The proposals have been based on some key principles, namely to create a strong sense of place, a new but authentic quarter, drawing on the traditional city streetscape, to enhance the setting of listed buildings and to create a development that will stand the test of time. The architectural firm states that the design will remedy ' the mistakes of the past while respecting the best elements of the area's heritage and reinstating a permeable street pattern. The plans are inspired by a wish to restore the authentic spirit of Coventry, including the best pre- and post-war architecture, without resorting to pastiche.'

'The vast majority of the historic environment is adaptable and the high street needs to learn to wash its face' commented Louise Brennan, Director of Historic England's Heritage Action Zone (HAZ) Programme:

'The High Street (across the UK) needs new uses and it needs to diversify with more than just shopping. We need use our historic buildings and not be precious. The historic environment of the high street is egalitarian, you don't have to pay an entrance fee to enjoy it, it is for everyone.

'A lot of our high street houses are in very diverse places. When you think of a place like the Burges in Coventry, there are so many different communities represented there, for instance, guys from Afghanistan running the tailors. Leicester - again, very diverse and all those people are really engaged with who was using their shops 100 years ago, so they value the heritage.

'It is really interesting how the smaller independents have been able to adapt in times of Covid-19. When we put two million pounds into the Burges in Coventry, all the independents were interested in investing in their buildings and I am sure that with the big names that just wouldn't have happened.'

'The idea of meanwhile uses - like the brilliant 'natural history' example in Portsmouth - is very helpful but they cannot be the only activity on the high street. What is interesting is how independents have flourished in the pandemic. Little retail operators have been able to adapt in a way the big chains haven't. The Burges renovation project has continued though lock-down. All the local owners are independent and it has gone forward. I don't think this would have happened if the big groups has been involved,'

In 2009, after years of gradual decline the historic streets of Derby were designated a 'conservation area at risk' and added to Historic England's Heritage at Risk Register. The city topped a national table of struggling towns and cities with nearly a quarter of its shops lying empty and many in disrepair. However, Historic England and Derby City Council took action by launching a partnership scheme and since 2009 this has refurbished 97 properties in the Cathedral Quarter and beyond. Both organisations contributed £844,000 over eight years with £900,000 coming from the private sector.

The payback Historic England says has been impressive. The scheme has brought back 2,800 square metres of floor space back into use. It's also created 42 new jobs and helped the Cathedral Quarter win the category of Best City Location in the 'Great British High Street Award' for 2016. As a result it insists, between 2008 and 2012, Derby weathered the recession far better than other cities. In the UK as a whole, high streets suffered an average 26% decline in footfall.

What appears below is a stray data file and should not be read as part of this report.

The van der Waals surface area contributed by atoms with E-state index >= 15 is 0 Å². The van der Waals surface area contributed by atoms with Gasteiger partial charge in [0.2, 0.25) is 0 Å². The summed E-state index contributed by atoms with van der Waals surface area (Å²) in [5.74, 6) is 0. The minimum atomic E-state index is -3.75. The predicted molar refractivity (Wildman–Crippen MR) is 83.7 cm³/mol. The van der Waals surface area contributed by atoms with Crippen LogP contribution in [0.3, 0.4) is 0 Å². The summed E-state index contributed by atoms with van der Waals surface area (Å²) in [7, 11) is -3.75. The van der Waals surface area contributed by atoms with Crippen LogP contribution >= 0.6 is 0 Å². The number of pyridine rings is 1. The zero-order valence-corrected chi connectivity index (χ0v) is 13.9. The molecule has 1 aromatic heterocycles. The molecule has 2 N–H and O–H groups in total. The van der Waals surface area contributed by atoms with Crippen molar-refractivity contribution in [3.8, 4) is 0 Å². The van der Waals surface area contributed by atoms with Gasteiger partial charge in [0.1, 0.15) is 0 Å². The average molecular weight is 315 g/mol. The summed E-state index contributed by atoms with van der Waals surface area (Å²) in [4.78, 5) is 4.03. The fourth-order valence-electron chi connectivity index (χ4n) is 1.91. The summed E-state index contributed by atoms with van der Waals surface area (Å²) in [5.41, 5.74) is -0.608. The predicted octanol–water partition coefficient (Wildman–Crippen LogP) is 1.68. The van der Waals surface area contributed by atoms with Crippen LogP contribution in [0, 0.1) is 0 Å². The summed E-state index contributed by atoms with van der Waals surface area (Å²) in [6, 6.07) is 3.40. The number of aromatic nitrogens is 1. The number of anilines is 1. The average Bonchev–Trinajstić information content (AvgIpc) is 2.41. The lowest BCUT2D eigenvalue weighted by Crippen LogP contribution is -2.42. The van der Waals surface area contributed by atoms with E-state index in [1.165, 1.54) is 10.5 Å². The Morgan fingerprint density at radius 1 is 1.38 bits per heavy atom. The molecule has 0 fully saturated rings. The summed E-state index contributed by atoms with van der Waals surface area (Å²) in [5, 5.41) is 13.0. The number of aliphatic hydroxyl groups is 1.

Research in Derby's Cathedral Quarter shows that it remained vibrant: footfall fell by only 7-9%, helping to make Derby much more resilient than similar cities. The designation of Derby's historic streets as a Conservation Area has been a major factor in turning the area's economic fortunes round. For businesses and shoppers in Iron Gate, Wardwick, the Strand, Saddler Gate and surrounding streets, the historic character of the buildings is an attraction.

Dominic Curran, Head of Property Policy at the British Retail Consortium added that there has to be a re-focus for the high street post pandemic, but that retail will be 'supplemented not supplanted':

' It reflects a social trend towards more city centre living, a diversification of uses and this was really happening before Covid-19. Some retailers are happy about this because they are getting rid of property and there is a relief about the re-evaluation of rates and that rents have been reduced. Culture means more footfall in city centres and that means more viability. But markets will re-dress the fortunes of high streets. Already John Lewis is on the road in Oxford Street to convert some of its' upper floors to offices. Other department stores will be turned into hotels with food markets on the ground floor, but give it time, it will all shake out.

'Speaking to our members, they are seeing that physical store and online are totally integrated, where the store will be showroom to drive people to shop online, but also online will work to get people into store, changing according to the profile of each location - but very much making a seamless customer journey. A lot of locations are not viable but the store will be a showroom and the website will help lead people to the store. The nature of the local market online will have an impact on the viability of the local physical store.'